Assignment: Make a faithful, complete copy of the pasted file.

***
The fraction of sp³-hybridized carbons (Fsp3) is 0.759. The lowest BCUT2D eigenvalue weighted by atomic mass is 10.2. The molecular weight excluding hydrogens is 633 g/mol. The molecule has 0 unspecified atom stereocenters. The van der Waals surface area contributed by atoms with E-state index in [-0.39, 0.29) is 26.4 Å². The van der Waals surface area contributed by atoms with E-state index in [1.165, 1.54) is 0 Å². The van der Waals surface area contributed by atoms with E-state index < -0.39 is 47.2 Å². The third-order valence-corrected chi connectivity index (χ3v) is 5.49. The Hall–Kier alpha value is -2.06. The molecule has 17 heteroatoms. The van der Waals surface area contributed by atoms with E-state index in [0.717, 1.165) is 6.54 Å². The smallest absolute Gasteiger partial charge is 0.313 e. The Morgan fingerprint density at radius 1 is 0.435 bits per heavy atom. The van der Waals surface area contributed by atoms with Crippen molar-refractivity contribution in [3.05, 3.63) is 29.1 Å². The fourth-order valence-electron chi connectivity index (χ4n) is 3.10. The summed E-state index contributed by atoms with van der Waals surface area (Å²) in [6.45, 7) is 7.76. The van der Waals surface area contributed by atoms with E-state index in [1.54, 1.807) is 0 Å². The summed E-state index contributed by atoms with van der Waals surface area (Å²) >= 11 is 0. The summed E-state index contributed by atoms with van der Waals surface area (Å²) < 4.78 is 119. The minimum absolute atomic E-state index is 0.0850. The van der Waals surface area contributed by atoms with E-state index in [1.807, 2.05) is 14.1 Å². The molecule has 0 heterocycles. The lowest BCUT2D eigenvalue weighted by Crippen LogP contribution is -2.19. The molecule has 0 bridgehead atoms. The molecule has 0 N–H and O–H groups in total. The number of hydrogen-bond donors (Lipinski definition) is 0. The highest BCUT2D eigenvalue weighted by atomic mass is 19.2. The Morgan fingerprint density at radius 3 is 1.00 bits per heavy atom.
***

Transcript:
The fraction of sp³-hybridized carbons (Fsp3) is 0.759. The lowest BCUT2D eigenvalue weighted by atomic mass is 10.2. The molecular weight excluding hydrogens is 633 g/mol. The molecule has 0 unspecified atom stereocenters. The van der Waals surface area contributed by atoms with E-state index in [-0.39, 0.29) is 26.4 Å². The van der Waals surface area contributed by atoms with E-state index in [1.165, 1.54) is 0 Å². The van der Waals surface area contributed by atoms with E-state index < -0.39 is 47.2 Å². The third-order valence-corrected chi connectivity index (χ3v) is 5.49. The Hall–Kier alpha value is -2.06. The molecule has 17 heteroatoms. The van der Waals surface area contributed by atoms with E-state index in [0.717, 1.165) is 6.54 Å². The smallest absolute Gasteiger partial charge is 0.313 e. The Morgan fingerprint density at radius 1 is 0.435 bits per heavy atom. The van der Waals surface area contributed by atoms with Crippen molar-refractivity contribution in [3.05, 3.63) is 29.1 Å². The fourth-order valence-electron chi connectivity index (χ4n) is 3.10. The summed E-state index contributed by atoms with van der Waals surface area (Å²) in [6.45, 7) is 7.76. The van der Waals surface area contributed by atoms with E-state index in [1.54, 1.807) is 0 Å². The summed E-state index contributed by atoms with van der Waals surface area (Å²) >= 11 is 0. The summed E-state index contributed by atoms with van der Waals surface area (Å²) < 4.78 is 119. The minimum absolute atomic E-state index is 0.0850. The van der Waals surface area contributed by atoms with E-state index in [1.807, 2.05) is 14.1 Å². The molecule has 0 heterocycles. The lowest BCUT2D eigenvalue weighted by Crippen LogP contribution is -2.19. The molecule has 0 bridgehead atoms. The molecule has 0 N–H and O–H groups in total. The number of hydrogen-bond donors (Lipinski definition) is 0. The highest BCUT2D eigenvalue weighted by atomic mass is 19.2. The Morgan fingerprint density at radius 3 is 1.00 bits per heavy atom.